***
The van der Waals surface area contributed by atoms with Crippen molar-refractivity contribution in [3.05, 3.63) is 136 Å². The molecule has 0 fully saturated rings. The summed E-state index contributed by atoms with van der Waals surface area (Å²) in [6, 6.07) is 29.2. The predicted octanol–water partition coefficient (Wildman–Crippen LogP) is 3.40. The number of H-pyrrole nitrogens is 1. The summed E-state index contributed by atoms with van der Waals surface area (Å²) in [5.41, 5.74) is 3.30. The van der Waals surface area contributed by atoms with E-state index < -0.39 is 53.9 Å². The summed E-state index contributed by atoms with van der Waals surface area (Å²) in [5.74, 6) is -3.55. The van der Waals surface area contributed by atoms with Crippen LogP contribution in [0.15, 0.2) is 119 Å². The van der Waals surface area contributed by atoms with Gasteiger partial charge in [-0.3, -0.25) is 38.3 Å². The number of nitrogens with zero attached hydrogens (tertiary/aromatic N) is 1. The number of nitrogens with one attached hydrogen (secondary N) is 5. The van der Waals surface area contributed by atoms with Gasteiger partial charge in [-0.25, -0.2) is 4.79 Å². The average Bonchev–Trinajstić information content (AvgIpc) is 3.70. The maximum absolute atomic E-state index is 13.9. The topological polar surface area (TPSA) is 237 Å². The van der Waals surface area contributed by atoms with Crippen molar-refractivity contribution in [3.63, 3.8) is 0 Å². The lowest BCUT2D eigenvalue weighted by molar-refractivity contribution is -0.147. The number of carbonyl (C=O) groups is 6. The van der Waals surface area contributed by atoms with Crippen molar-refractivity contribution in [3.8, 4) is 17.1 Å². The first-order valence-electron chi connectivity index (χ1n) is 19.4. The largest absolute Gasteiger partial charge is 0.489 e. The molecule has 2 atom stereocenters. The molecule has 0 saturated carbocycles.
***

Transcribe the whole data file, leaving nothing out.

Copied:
The van der Waals surface area contributed by atoms with Crippen molar-refractivity contribution in [3.05, 3.63) is 136 Å². The molecule has 0 fully saturated rings. The summed E-state index contributed by atoms with van der Waals surface area (Å²) in [6, 6.07) is 29.2. The predicted octanol–water partition coefficient (Wildman–Crippen LogP) is 3.40. The number of H-pyrrole nitrogens is 1. The summed E-state index contributed by atoms with van der Waals surface area (Å²) in [5.41, 5.74) is 3.30. The van der Waals surface area contributed by atoms with E-state index < -0.39 is 53.9 Å². The summed E-state index contributed by atoms with van der Waals surface area (Å²) in [5.74, 6) is -3.55. The van der Waals surface area contributed by atoms with Crippen LogP contribution in [0.15, 0.2) is 119 Å². The van der Waals surface area contributed by atoms with Gasteiger partial charge in [-0.3, -0.25) is 38.3 Å². The number of nitrogens with zero attached hydrogens (tertiary/aromatic N) is 1. The number of nitrogens with one attached hydrogen (secondary N) is 5. The van der Waals surface area contributed by atoms with Gasteiger partial charge in [-0.25, -0.2) is 4.79 Å². The average Bonchev–Trinajstić information content (AvgIpc) is 3.70. The maximum absolute atomic E-state index is 13.9. The topological polar surface area (TPSA) is 237 Å². The van der Waals surface area contributed by atoms with Crippen molar-refractivity contribution in [3.63, 3.8) is 0 Å². The lowest BCUT2D eigenvalue weighted by molar-refractivity contribution is -0.147. The number of carbonyl (C=O) groups is 6. The van der Waals surface area contributed by atoms with Crippen molar-refractivity contribution in [3.8, 4) is 17.1 Å². The first-order valence-electron chi connectivity index (χ1n) is 19.4. The largest absolute Gasteiger partial charge is 0.489 e. The molecule has 2 atom stereocenters. The molecule has 0 saturated carbocycles.